Diazepam, commonly known as Valium, is also prescribed as a sedative. It is the strongest benzodiazepine on the market and gerontologists have warned it should never be given to elderly patients. To sedate elderly patients, antidepressants and anti-anxiety medications are also prescribed off-label. The most powerful of these is mirtazapine. In older people, as kidney and liver function declines, the already powerful effects of these drugs become more pronounced.
“Pharmacists, lawyers, and policy experts have criticised the [government] regulations for failing to prohibit chemical restraint, perpetuating the use of restraints to control people’s behaviour, and failing to include a requirement for informed consent and provisions to allow for refusal,” the HRW report says.
“The rules also do not include any specifications about complaints and recourse – there is no penalty or sanctions specified for facilities or staff that inappropriately administer medication. The regulation does not specify which entity is tasked with monitoring it.”
In most cases, residents start on a cocktail of drugs or have existing doses increased significantly the moment they enter a home, ostensibly to manage “difficult behaviours” but often, according to testimony from expert groups at the Royal Commission into Aged Care Quality and Safety and other inquiries, due to “institutional convenience”.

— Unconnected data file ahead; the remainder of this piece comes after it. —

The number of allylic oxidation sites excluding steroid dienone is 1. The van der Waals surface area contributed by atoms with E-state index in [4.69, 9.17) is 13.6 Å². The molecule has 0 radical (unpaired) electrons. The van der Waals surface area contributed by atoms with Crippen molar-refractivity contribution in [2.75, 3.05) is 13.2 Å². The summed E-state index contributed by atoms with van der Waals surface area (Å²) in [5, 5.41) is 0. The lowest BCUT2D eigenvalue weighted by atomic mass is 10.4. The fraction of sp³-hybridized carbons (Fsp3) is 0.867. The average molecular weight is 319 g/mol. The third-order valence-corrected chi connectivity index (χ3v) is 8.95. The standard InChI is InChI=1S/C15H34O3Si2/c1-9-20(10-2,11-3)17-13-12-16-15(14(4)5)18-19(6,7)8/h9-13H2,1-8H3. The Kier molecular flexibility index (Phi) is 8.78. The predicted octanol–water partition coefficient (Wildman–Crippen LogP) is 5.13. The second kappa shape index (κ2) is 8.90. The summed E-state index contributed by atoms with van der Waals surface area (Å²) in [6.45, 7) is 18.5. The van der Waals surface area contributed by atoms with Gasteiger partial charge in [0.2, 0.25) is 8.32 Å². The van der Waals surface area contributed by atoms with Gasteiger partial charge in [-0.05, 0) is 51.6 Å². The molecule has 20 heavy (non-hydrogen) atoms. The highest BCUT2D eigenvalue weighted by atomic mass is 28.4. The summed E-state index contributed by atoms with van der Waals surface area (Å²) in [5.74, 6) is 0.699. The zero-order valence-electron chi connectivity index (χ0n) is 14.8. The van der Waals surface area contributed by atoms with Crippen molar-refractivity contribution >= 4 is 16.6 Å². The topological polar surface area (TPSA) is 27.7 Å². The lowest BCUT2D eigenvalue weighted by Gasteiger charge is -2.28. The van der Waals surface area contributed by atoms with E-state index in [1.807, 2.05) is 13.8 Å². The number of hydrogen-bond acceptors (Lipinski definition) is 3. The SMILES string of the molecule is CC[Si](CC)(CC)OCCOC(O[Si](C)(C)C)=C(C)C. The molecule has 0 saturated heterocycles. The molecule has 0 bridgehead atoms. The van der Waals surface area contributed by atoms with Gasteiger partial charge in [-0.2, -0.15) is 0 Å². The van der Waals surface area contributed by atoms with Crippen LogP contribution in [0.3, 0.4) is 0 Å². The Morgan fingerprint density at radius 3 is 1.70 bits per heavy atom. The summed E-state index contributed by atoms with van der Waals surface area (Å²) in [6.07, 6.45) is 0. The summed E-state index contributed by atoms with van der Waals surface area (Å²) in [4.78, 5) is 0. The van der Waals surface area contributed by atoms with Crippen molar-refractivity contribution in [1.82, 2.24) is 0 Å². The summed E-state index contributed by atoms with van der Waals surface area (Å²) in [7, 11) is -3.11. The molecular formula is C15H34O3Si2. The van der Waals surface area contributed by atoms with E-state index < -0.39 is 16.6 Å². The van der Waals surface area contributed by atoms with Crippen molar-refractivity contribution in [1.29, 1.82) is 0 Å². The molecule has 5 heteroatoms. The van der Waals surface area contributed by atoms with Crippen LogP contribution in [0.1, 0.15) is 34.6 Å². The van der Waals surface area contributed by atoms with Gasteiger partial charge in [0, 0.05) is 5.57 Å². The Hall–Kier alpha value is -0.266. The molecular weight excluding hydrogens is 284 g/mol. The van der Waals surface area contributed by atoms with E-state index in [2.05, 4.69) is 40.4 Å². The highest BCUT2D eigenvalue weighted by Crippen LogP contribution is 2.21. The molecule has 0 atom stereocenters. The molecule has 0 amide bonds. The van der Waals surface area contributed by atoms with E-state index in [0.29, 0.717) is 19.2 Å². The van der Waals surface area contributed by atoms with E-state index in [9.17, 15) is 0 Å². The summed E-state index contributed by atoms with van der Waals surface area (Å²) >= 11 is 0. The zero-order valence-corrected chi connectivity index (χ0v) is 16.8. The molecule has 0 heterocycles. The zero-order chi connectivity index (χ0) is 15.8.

But the side effects can go beyond cognitive decline and become fatal.
Take the case of 83-year-old Margaret Elizabeth Barton, who entered residential aged care in Victoria in early 2015, first as a respite resident at a CraigCare Mornington home and then permanently at Mecwacare Park Hill. The day after her admission, Barton was placed on a daily dose of 15 milligrams of the sedative oxazepam to control her agitation. Her behaviour ranged from being “verbally and physically intrusive … [to] repeatedly stating she wants her husband and to go home”.
This is a common response for those who enter care for the first time, due to the confusion, distress and anxiety of their new surroundings.
A few weeks later, Barton’s dose of the sedative was tripled to 45 milligrams a day. On February 17, she fell for the first time, shortly after receiving her second oxazepam dose for the day. From her first admission, Barton fell a total of 10 times while in care at CraigCare Mornington and Mecwacare Park Hill, before her death on March 29, 2015.